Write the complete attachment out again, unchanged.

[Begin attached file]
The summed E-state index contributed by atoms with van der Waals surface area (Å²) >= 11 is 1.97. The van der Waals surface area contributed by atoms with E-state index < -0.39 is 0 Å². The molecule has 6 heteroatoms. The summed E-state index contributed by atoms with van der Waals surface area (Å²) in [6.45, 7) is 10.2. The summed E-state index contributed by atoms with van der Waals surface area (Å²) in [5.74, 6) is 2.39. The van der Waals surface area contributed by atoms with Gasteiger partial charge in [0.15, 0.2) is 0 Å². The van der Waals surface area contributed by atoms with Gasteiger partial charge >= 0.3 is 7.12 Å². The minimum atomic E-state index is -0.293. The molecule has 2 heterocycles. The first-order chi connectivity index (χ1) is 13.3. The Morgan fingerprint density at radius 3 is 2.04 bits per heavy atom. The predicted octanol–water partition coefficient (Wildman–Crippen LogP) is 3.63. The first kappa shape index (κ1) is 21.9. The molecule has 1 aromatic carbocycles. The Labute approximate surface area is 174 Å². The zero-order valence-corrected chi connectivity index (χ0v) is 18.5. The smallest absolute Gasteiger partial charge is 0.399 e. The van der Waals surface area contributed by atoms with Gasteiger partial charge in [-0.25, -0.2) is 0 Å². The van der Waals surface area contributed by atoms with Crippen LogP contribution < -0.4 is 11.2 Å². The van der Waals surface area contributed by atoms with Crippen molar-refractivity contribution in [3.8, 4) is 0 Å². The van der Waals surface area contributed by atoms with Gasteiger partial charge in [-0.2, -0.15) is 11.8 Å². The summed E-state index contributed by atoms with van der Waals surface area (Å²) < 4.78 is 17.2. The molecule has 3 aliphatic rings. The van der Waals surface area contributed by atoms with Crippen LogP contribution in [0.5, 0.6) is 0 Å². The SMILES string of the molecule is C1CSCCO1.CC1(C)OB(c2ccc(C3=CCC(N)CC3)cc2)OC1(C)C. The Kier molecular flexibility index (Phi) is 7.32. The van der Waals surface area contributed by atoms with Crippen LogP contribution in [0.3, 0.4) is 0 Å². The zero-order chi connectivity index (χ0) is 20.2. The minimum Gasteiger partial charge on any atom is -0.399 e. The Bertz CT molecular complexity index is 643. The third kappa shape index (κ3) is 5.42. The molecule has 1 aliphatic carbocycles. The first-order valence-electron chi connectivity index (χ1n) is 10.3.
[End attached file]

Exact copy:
The summed E-state index contributed by atoms with van der Waals surface area (Å²) >= 11 is 1.97. The van der Waals surface area contributed by atoms with E-state index < -0.39 is 0 Å². The molecule has 6 heteroatoms. The summed E-state index contributed by atoms with van der Waals surface area (Å²) in [6.45, 7) is 10.2. The summed E-state index contributed by atoms with van der Waals surface area (Å²) in [5.74, 6) is 2.39. The van der Waals surface area contributed by atoms with Gasteiger partial charge in [0.15, 0.2) is 0 Å². The van der Waals surface area contributed by atoms with Gasteiger partial charge >= 0.3 is 7.12 Å². The minimum atomic E-state index is -0.293. The molecule has 2 heterocycles. The first-order chi connectivity index (χ1) is 13.3. The Morgan fingerprint density at radius 3 is 2.04 bits per heavy atom. The predicted octanol–water partition coefficient (Wildman–Crippen LogP) is 3.63. The first kappa shape index (κ1) is 21.9. The molecule has 1 aromatic carbocycles. The Labute approximate surface area is 174 Å². The zero-order valence-corrected chi connectivity index (χ0v) is 18.5. The smallest absolute Gasteiger partial charge is 0.399 e. The van der Waals surface area contributed by atoms with Gasteiger partial charge in [-0.25, -0.2) is 0 Å². The van der Waals surface area contributed by atoms with Crippen LogP contribution < -0.4 is 11.2 Å². The van der Waals surface area contributed by atoms with Crippen molar-refractivity contribution in [3.8, 4) is 0 Å². The van der Waals surface area contributed by atoms with Gasteiger partial charge in [-0.2, -0.15) is 11.8 Å². The summed E-state index contributed by atoms with van der Waals surface area (Å²) < 4.78 is 17.2. The molecule has 3 aliphatic rings. The van der Waals surface area contributed by atoms with Crippen LogP contribution in [0.5, 0.6) is 0 Å². The SMILES string of the molecule is C1CSCCO1.CC1(C)OB(c2ccc(C3=CCC(N)CC3)cc2)OC1(C)C. The Kier molecular flexibility index (Phi) is 7.32. The van der Waals surface area contributed by atoms with Crippen LogP contribution in [0.3, 0.4) is 0 Å². The zero-order chi connectivity index (χ0) is 20.2. The minimum Gasteiger partial charge on any atom is -0.399 e. The Bertz CT molecular complexity index is 643. The third kappa shape index (κ3) is 5.42. The molecule has 1 aliphatic carbocycles. The first-order valence-electron chi connectivity index (χ1n) is 10.3.